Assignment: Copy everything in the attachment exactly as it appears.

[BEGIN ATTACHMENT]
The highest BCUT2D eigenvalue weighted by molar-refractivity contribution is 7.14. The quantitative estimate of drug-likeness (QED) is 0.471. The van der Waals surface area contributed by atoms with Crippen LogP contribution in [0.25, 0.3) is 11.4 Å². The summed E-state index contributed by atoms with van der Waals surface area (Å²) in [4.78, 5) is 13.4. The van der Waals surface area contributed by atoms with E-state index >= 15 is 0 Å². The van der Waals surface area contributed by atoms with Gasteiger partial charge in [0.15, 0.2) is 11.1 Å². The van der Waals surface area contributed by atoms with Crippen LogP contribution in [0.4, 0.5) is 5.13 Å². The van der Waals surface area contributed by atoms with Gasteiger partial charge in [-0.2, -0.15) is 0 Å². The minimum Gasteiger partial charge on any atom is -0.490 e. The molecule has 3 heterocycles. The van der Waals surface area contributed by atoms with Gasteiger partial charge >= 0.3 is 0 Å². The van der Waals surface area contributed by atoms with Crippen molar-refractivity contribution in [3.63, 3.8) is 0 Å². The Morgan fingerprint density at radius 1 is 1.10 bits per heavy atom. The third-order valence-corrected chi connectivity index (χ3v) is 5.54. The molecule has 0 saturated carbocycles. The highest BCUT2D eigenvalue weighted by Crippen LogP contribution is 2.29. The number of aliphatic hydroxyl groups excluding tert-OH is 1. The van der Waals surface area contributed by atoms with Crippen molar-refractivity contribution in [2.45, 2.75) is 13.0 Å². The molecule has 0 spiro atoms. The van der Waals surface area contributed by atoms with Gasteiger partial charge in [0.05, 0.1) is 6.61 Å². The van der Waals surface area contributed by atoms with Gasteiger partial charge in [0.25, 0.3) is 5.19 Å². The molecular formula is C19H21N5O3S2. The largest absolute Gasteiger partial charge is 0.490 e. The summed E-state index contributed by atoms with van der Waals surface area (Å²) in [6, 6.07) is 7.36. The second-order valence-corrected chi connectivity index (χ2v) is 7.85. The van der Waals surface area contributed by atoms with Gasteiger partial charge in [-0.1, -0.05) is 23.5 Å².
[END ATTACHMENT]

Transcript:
The highest BCUT2D eigenvalue weighted by molar-refractivity contribution is 7.14. The quantitative estimate of drug-likeness (QED) is 0.471. The van der Waals surface area contributed by atoms with Crippen LogP contribution in [0.25, 0.3) is 11.4 Å². The summed E-state index contributed by atoms with van der Waals surface area (Å²) in [4.78, 5) is 13.4. The van der Waals surface area contributed by atoms with E-state index >= 15 is 0 Å². The van der Waals surface area contributed by atoms with Gasteiger partial charge in [0.15, 0.2) is 11.1 Å². The van der Waals surface area contributed by atoms with Crippen LogP contribution in [0.4, 0.5) is 5.13 Å². The van der Waals surface area contributed by atoms with Gasteiger partial charge in [-0.2, -0.15) is 0 Å². The minimum Gasteiger partial charge on any atom is -0.490 e. The molecule has 3 heterocycles. The van der Waals surface area contributed by atoms with Gasteiger partial charge >= 0.3 is 0 Å². The van der Waals surface area contributed by atoms with Crippen molar-refractivity contribution in [3.63, 3.8) is 0 Å². The Morgan fingerprint density at radius 1 is 1.10 bits per heavy atom. The third-order valence-corrected chi connectivity index (χ3v) is 5.54. The molecule has 0 saturated carbocycles. The highest BCUT2D eigenvalue weighted by Crippen LogP contribution is 2.29. The number of aliphatic hydroxyl groups excluding tert-OH is 1. The van der Waals surface area contributed by atoms with Crippen molar-refractivity contribution in [2.45, 2.75) is 13.0 Å². The molecule has 0 spiro atoms. The van der Waals surface area contributed by atoms with Gasteiger partial charge in [0.05, 0.1) is 6.61 Å². The van der Waals surface area contributed by atoms with Gasteiger partial charge in [0.25, 0.3) is 5.19 Å². The molecular formula is C19H21N5O3S2. The largest absolute Gasteiger partial charge is 0.490 e. The summed E-state index contributed by atoms with van der Waals surface area (Å²) in [6, 6.07) is 7.36. The second-order valence-corrected chi connectivity index (χ2v) is 7.85. The van der Waals surface area contributed by atoms with Gasteiger partial charge in [-0.1, -0.05) is 23.5 Å².